Also, consider your business’s overall objectives when picking a workflow you’d prioritize to optimize.
Step 2: Data gathering
Once you’ve picked a workflow to optimize, the next step is to gather as much information as you can about this specific workflow.
Observe the business workflow when it’s being executed, and interview key stakeholders involved in the workflow to identify the following information:
- The start and endpoints for the business workflow
- All the steps and tasks involved in the workflow
- Who’s responsible for executing which tasks
- The sequence tasks must be executed
- The deadline for each task
- The information and resources required to accomplish each task
Step 3: Business Workflow Mapping
Once we’ve gathered enough information about the workflow, the next step is to visualize the business workflow in a workflow diagram.
We can map the workflow with various techniques, but the most popular way is to use an ANSI standard flowchart.
In a flowchart, we’ll use different shapes and symbols to represent the various actions in the business workflow.
here are the most important ones for workflow mapping:
Terminator: the oval shape represents the start and end points of a process
Operation: rectangle represents a specific task that is performed
Decision: diamond represents a point in the process where a decision must be made (i.e. Yes/No) before we can move on to the next step.
Arrows: connecting different shapes in the process, representing the direction and flow of information
While you can start with a pen and paper to draw your workflow map, it’s best to use a workflow builder from your business workflow management software, so you can also perform the next steps in the same application.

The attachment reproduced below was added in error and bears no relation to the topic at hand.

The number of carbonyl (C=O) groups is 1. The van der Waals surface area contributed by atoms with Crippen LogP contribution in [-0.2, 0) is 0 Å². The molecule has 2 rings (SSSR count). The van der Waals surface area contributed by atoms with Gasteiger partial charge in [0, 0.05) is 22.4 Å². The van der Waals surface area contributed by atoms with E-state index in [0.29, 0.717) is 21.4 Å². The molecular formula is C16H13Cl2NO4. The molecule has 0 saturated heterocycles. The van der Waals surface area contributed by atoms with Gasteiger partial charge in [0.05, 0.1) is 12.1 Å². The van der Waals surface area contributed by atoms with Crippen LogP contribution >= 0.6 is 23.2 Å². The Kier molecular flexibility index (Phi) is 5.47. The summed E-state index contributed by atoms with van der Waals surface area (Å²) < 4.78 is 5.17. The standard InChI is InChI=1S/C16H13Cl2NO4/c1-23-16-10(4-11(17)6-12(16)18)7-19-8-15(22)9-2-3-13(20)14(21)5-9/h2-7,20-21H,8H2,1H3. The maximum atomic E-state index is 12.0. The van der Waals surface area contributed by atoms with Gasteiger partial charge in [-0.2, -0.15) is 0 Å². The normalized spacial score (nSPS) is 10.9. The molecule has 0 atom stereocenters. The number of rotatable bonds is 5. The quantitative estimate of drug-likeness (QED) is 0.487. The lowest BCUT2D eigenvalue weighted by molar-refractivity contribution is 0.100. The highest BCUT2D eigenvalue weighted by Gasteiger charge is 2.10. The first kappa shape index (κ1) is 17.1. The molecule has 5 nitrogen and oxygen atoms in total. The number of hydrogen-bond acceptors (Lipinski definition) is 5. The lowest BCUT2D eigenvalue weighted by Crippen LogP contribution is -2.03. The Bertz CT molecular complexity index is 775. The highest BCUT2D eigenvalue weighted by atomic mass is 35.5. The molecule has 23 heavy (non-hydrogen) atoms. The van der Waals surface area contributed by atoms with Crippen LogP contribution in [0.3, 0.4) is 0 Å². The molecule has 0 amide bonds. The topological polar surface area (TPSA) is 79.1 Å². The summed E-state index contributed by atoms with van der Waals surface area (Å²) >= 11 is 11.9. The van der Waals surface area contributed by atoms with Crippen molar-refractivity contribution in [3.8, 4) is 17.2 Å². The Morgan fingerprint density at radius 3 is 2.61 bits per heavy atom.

Step 4: Workflow Analysis
Once we’ve got an accurate as-is workflow diagram, the next step is to analyze the workflow by considering:
- The objective of the workflow and the purpose of each task
- Whom is the workflow supposed to benefit/serve?
- The requirements for success for this business workflow?
- Whether all steps are needed, or some can be replaced/eliminated?
- Whether there is an opportunity for automation
- Whether everyone has enough information to perform their task and make their decisions
- Whether there are any bottlenecks and inefficiencies
Step 5: Optimization
Based on the analysis, we can optimize the business workflow to eliminate its inefficiencies. It’s crucial to remember that the optimization won’t be initially perfect, and we’ll need to go back to step 4 and re-optimize the business workflow continuously.
Involve the employees and stakeholders to review the improvement. Again, gather as much data as possible on how we can further optimize the workflow.
Optimizing business workflows should be the concern of all businesses who’d like to improve their productivity.
While it might seem complicated at first, business workflows can be optimized in just three phases: mapping the workflow, analyzing the workflow diagram, and implementing changes.
By following the step-by-step guide, we’ve shared above and our actionable tips, you can start optimizing your business workflows right away.